The recent kidnapping of two civilians, and death threats delivered to the local human rights chief and a mayor-elect are making life in part of Colombia’s Pacific region almost impossible, the country’s Ombudsman’s Office said Sunday.
According to the country’s top human rights official, the ELN sent death threats to the mayor-elect of Novita and the municipality’s human right coordinator.
Additionally, a local businessman and a infrastructure worker were kidnapped, allegedly also by ELN rebels whose group has been at war with the Colombian state since 1964.
The ombudsman urged regional and national authorities to attend the situation in the region that has long suffered state neglect.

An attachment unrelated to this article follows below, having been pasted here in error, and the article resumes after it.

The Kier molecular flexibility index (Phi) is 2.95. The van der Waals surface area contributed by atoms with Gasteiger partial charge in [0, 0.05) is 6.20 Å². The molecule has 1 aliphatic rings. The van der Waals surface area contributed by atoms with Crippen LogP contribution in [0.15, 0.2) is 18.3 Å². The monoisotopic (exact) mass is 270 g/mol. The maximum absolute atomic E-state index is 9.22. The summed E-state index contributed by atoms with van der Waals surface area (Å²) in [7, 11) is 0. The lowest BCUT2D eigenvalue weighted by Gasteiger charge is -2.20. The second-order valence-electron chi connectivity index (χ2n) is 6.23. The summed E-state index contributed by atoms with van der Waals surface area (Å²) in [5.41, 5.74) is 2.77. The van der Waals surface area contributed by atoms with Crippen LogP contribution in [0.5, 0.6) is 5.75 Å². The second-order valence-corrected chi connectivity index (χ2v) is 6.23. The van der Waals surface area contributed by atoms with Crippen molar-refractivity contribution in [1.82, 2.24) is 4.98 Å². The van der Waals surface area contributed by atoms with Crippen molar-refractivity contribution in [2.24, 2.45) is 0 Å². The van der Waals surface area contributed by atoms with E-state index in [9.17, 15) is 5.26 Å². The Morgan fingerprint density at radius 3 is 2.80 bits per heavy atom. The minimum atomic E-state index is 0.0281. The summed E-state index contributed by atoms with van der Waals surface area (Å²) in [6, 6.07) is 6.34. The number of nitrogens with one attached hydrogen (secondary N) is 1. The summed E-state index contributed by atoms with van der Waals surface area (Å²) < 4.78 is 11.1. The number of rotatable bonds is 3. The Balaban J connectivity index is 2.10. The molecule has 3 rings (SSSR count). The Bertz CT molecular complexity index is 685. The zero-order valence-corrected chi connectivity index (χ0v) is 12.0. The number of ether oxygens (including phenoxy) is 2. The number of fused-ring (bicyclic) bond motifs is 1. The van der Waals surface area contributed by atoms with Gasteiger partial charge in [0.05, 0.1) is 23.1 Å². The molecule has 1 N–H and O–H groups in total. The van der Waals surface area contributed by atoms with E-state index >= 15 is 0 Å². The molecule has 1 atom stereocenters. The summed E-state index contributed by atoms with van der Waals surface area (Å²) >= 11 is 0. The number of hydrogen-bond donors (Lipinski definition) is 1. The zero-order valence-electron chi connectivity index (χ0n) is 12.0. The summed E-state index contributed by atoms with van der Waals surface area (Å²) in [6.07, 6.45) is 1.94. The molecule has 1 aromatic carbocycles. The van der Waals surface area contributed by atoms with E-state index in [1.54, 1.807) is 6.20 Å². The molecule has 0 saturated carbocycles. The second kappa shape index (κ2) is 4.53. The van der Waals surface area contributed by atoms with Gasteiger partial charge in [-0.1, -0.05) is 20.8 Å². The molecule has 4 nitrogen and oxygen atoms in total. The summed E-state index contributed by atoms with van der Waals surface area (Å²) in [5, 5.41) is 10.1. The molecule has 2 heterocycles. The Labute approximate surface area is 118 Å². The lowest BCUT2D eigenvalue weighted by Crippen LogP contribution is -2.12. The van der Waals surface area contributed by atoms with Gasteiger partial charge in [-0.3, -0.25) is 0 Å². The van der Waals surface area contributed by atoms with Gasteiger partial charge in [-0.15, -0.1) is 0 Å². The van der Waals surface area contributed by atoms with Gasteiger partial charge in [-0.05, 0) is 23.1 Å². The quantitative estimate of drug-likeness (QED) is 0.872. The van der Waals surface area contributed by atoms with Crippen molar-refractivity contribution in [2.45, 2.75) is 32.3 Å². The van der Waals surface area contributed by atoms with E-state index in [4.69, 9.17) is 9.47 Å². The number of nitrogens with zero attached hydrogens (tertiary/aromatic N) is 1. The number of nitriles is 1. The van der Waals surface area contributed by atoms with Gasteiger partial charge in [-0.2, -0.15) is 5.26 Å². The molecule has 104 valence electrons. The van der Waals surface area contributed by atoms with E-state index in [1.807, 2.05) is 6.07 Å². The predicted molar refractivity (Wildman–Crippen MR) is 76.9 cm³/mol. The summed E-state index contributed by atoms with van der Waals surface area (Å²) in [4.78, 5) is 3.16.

This has only deteriorated after the wave of alleged ELN violence, kidnappings and threats.
Local authorities have suspended infrastructure works out of fear more workers could be kidnapped or hurt after the guerrillas threatened to attack anyone taking part in the projects.
To make the situation worse, three people died in a guerrilla minefield.
Two locals had entered the are where a neighbor had been seriously injured by a landmine. Security forces were unable to enter the area and carry out the rescue operation due to the ELN’s control over the area.
However, when the two locals carried their neighbor back to the town, another landmine went off, killing all three.
The ELN, Colombia’s second largest rebel group, and the administration of President Juan Manuel Santos announced peace talks in June last year, five days before Santos’ reelection.
However, since then no talks have been formalized. Meanwhile, the rebel group appeared to have increased attacks, possibly to create leverage in the preliminary negotiations.
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